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September 26, 2014 @ 9:30 pm | $7.00

Organizer: Rhythm & Brews, Phone: (423) 267-4644 https://www.facebook.com/RnBChatt


David William Smith was named for his great-grandfathers (one was a coal miner and the other was a fiddle player) and his great-uncle, a World War II hero. Davey’s music bears the mark of this legacy. His mother is an educator. His father is a sportscaster. Most of his life, Davey has lived in Whitwell, Tennessee. Since 2000, Chattanooga has been his home.

By the time he could walk, Davey wanted to talk to everyone. He’d shake their hands and say “Hidey”. His momma wanted him to play with Tonka toys, but all he wanted was a ball and a guitar (with strings was nice, but not necessary). By the time he was three, he had discovered Elvis and he sang around the clock, danced and played ball(often at the same time).

At Crossroads Elementary, Davey sang in the Glee Club and made the Honor Roll. At Whitwell Middle School, he continued to sing in the choir, but it was here that he discovered football. He was a starter on the team from the first game he played. By the time he graduated middle school, he had earned MVP honors in football and all conference honors in football and basketball. He was a baseball All-Star and the homerun king. He hated math, loved English, and especially loved the girls (they loved him back).

It was a big change when Davey left his hometown school to attend Boyd Buchanan School in Chattanooga. With the urging of his parents and his middle school football coach he was convinced to go to Boyd with the goal of preparing for college. At Boyd, it was all about sports for him. Grades and school work were necessary evils to be eligible to play. By the time he graduated high school, he’d set records, won championships and a few hearts. He was a one name phenomenon…Davey! He was a finalist for Tennessee’s Mr. Football and earned a full scholarship to The University of Tennessee @ Chattanooga to continue his football career. But his senior year saw the first of several tragic losses that few young people have experienced.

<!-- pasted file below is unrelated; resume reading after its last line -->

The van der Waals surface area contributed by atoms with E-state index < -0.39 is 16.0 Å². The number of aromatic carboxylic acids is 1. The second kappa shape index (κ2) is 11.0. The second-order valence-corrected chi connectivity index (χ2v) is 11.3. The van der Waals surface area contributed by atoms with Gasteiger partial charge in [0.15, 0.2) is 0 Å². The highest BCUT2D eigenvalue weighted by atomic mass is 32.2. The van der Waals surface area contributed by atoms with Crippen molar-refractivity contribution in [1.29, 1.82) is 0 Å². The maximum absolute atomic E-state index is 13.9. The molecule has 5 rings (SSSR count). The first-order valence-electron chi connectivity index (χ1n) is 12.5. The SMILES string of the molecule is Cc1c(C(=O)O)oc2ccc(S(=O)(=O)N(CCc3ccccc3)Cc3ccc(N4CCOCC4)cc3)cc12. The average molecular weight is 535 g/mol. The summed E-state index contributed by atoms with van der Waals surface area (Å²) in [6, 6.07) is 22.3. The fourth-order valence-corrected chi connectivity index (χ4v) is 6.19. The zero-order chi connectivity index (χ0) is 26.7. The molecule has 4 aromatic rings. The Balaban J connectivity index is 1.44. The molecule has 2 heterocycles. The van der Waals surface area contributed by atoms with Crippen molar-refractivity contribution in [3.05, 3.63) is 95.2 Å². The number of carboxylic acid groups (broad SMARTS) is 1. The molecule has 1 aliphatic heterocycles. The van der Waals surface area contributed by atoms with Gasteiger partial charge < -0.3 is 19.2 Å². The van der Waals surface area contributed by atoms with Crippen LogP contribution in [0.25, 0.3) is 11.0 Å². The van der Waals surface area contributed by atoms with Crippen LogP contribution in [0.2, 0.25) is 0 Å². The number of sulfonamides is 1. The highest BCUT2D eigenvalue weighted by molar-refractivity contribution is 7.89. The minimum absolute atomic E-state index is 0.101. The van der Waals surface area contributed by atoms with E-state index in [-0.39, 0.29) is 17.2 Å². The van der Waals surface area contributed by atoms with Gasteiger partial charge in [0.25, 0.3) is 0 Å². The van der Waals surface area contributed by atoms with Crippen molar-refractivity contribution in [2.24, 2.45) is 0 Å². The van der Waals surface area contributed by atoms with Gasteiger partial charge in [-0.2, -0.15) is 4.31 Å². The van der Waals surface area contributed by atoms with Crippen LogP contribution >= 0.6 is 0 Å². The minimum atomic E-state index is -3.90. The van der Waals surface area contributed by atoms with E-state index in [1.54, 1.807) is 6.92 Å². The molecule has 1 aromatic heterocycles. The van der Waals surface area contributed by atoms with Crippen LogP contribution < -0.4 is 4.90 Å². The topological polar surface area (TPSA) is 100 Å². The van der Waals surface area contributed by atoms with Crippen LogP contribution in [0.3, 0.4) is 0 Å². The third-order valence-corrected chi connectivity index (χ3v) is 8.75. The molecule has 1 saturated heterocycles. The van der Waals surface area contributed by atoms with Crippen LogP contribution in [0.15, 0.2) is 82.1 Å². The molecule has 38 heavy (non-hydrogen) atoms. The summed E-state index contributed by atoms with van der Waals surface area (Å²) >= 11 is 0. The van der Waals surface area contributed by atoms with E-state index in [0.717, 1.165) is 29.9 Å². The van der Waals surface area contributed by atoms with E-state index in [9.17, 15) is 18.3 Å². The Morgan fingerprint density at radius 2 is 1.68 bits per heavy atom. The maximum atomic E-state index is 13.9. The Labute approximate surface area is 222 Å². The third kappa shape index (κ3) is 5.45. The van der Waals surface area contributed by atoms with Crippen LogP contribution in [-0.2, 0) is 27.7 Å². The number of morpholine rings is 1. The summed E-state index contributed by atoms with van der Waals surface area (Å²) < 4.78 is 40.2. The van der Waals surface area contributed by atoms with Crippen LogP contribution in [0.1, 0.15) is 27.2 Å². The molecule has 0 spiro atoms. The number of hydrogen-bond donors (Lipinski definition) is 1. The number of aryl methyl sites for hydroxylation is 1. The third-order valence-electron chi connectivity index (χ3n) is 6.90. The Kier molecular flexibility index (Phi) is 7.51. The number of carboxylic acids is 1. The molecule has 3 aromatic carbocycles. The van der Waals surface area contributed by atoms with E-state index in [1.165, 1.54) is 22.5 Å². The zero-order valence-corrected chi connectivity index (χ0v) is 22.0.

That year Davey lost his grandfather, Oscar Morrison. Oscar inspired the song ‘Coal Miner’s Blues’ and when Davey sings it he introduces the song as being about the man he thought of was Superman, John Wayne, and Paul Bunyan, all rolled into one. That year Davey also lost two of his closest friends. One was shot at point blank range and the other died shortly after graduation due to the effects of long term drug use. When these things happen, you never stop asking the questions why, how, what might have been, or what you could have done. Sometimes you can only write about your feelings in a song. And that’s just what Davey did.

His career in football ended due to injuries and surgeries. That left music. Davey sees his music has being about his loves, his losses and his life. Through his music, you come to know and to feel…the coal miner, the pretty green-eyed girl, the old man at the bar, the boy that never had a chance, that warm summer night, that family, that friend, that great day, that moment of sorrow. He laments the day of ‘old school country’ and sings about the days of Merle, Waylon and the Man in the Black himself: Johnny Cash. Though his sound has been described as classic country and Davey cites the classics as influences, his music isn’t just anybody’s music…it’s Davey’s music.

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Rhythm & Brews
(423) 267-4644


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